Red Rectangle, by Judy Mercer Tescher, Pendleton, IN

Red Rectangle, by Judy Mercer Tescher, Pendleton, IN

The quilting in Red Rectangle definitely sets this quilt apart.  By Judy Mercer Tescher, this is a stunningly graphic design.

Keep It Simple, by Jodi Robinson, Enon Valley, PA

Keep It Simple, by Jodi Robinson, Enon Valley, PA

Jodi Robinson wrote that she wanted to create a very simple quilt with good visual impact.  Note the amount of quilting that makes this quilt so richly textured.

Dresden Daisies, by Kimberley Einmo, Manassas, VA

Dresden Daisies, by Kimberley Einmo, Manassas, VA

Dresden Daisies, by Kimberley Einmo, was actually entered in the wall quilt category, although it certainly fits the Modern Style.  I am guessing that, because she had two entries in the AQS Chattanooga show, that she had to enter one in a category other than “Modern”.  Dresden Daisies is a graphically modern twist on a traditional pattern. Beautiful!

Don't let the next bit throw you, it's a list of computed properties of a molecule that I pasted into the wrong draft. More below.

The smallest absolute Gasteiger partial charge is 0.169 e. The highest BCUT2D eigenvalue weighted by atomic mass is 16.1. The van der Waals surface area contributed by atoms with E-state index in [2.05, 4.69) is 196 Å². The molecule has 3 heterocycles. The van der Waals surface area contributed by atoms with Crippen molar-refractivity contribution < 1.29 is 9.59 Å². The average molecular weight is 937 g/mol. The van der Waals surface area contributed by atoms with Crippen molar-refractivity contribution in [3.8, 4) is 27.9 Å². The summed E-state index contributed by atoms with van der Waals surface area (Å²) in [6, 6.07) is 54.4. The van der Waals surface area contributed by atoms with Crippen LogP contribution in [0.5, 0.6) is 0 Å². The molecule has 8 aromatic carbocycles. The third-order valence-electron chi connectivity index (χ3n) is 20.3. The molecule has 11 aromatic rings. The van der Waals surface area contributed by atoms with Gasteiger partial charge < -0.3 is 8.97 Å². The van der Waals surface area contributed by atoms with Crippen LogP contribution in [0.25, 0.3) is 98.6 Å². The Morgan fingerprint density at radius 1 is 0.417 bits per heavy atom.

Fire and Ice, by Kimberly Einmo, Manassas VA

Fire and Ice, by Kimberly Einmo, Manassas VA

Fire and Ice, also by Kimberly Einmo won “Best of Modern” quilts at the show!  It is a stunner!

Also at AQS Chattanooga, some interesting special exhibits featured interesting and amazing quilts.  I will show those in the coming posts as well as a few photos from my classes!  I am so glad that I could participate in this AQS show!

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More Amazing Wall Quilts from AQS Chattanooga!

Dang!  So many great quilts and they couldn’t all get ribbons!  This particular category, Wall Quilts, is  without doubt the most competitive category of all.  Enjoy tonight’s selection.  First, I have one leftover from last night in the traditional category.

Barion Cut Saphires, by Linda Barrett, Lexington, SC

Barion Cut Saphires, by Linda Barrett, Lexington, SC

Elegant in the simplicity of design, the quilting and use of embellishments make Barion Cut Sapphires a true gem.

Barion Cut Saphires -detail

Barion Cut Saphires -detail

Here’s some of the amazing detail that does not show in the full view of the quilt.